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Prevention

How to Report Identity Theft

Identity theft tends to sneak up on its victims—an unknown charge on the credit card statement, a drop in credit scores, finding out from the IRS that your tax refund has been claimed already. Because no one ever expects to be a victim of identity theft, they are often at a loss of what to do when it happens. Do you call the police? Do you shut down all your credit cards? Will your bank handle these cases of fraud, or do you have to deal with it?

The quicker authorities know that identity theft has happened, the quicker you can get your name, your property, and your reputation rectified. To report identity theft, there are certain steps every victim needs to take.

Report Identity Fraud to the FTC

The first stop to reporting identity theft is the Federal Trade Commission. The FTC has a designated identity theft website that offers step-by-step instructions to help victims reach mediation. The site allows users to report incidents of identity theft or follow up on specific types of data theft situations, such as data breach, tax fraud or stolen information. The site will then give you the opportunity to file an identity theft report, which is used by law enforcement agencies in their investigation.

Contact Your Creditors

Next, alert your creditors to notify them of fraud so they can issue you new credit cards or accounts and remove fraudulent charges.

Consider Filing a Police Report

For many, the gut reaction to identity theft is to contact the police and report the crime. But local law enforcement may not be able to do anything, especially if the theft involves internet crime. However, the FTC, which acts as the primary law enforcement agency for identity theft, offers suggestions on when individuals should file a police report:

  • You can identify the person who stole your identity or used it fraudulently
  • You have specific information that can aid a police investigation
  • Your identity was used fraudulently in an encounter with the police, like a traffic stop
  • A creditor or other entity requires you to file a police report

If you decide to file a police report, take a copy of your FTC report and provide as many details as possible.

Notify Credit Bureaus

Next, report the incident to the credit bureaus (Experian, TransUnion and Equifax) so they know the identity theft has occurred. This allows the bureau to put a fraud alert on your credit report, which should lead to even greater diligence before approving any new accounts under your name. You can provide a phone number and request the bureau to reach out to you directly about new activity on the account. No need to contact all of the credit bureaus; once you notify one of the bureaus to request a fraud alert, that bureau will automatically notify the other two.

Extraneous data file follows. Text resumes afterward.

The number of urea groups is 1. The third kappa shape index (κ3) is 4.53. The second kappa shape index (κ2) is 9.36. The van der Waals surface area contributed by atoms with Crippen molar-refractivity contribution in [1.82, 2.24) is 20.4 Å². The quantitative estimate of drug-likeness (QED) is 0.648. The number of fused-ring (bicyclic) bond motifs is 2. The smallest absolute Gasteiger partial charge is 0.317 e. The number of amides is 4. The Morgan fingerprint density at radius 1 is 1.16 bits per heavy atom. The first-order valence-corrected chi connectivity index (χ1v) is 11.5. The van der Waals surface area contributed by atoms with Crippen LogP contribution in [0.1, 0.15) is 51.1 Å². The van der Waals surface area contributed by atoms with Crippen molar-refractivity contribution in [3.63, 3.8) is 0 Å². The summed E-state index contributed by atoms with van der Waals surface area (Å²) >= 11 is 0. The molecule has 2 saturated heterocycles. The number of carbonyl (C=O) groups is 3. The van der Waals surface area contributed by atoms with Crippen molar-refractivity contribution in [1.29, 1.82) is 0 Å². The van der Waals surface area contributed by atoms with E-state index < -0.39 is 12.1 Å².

Dispute Errors Caused by Identity Theft

Identify theft can often result in a drop in your credit score and other errors, so you'll want to dispute any problems as soon as possible. To dispute items on your Experian credit report, you can begin by initiating a report at the online dispute center, by phone or by mail.

To dispute errors, begin a new form, click on the disputed information on your report, select the reason why you are disputing the information, and submit. Experian will provide updates throughout the process, which normally takes about 30 days.

Once the dispute is resolved, you'll learn whether the disputed information was deleted or remains because the information was deemed to be accurate. Filing a dispute won't impact your credit score, but you may see changes based on the final decision regarding the disputed information. If your disputed information remains in your file, you can appeal this, but you'll need to gather more information to prove your case.

Protect Your Credit

After you've reported the identity theft to the proper authorities and begun the process to settle disputes in your credit reports, you may want to take one or two more steps to continue to protect your credit. Those are to lock your credit or add a security freeze. You have to initiate the security freeze with all of the credit bureaus separately, and once frozen, you'll need to contact each again to lift the freeze if you're applying for a loan, credit card or other credit product that requires a credit check. All three credit bureaus also allow you to lock your credit when you enroll in their individual programs. Certain credit lock programs may also offer extra benefits such as credit monitoring. These options allow you to add protection to your credit and give you peace of mind.

Resolving identity theft isn't always easy, but following the reporting steps is a vital part of the process. Keep records of each step and of any proof you come across so you are able to prove your complaint and win your disputes. Then be patient. Resolving identity theft is a time-consuming process, taking weeks or months. The more you provide to authorities, the better they can resolve your case.

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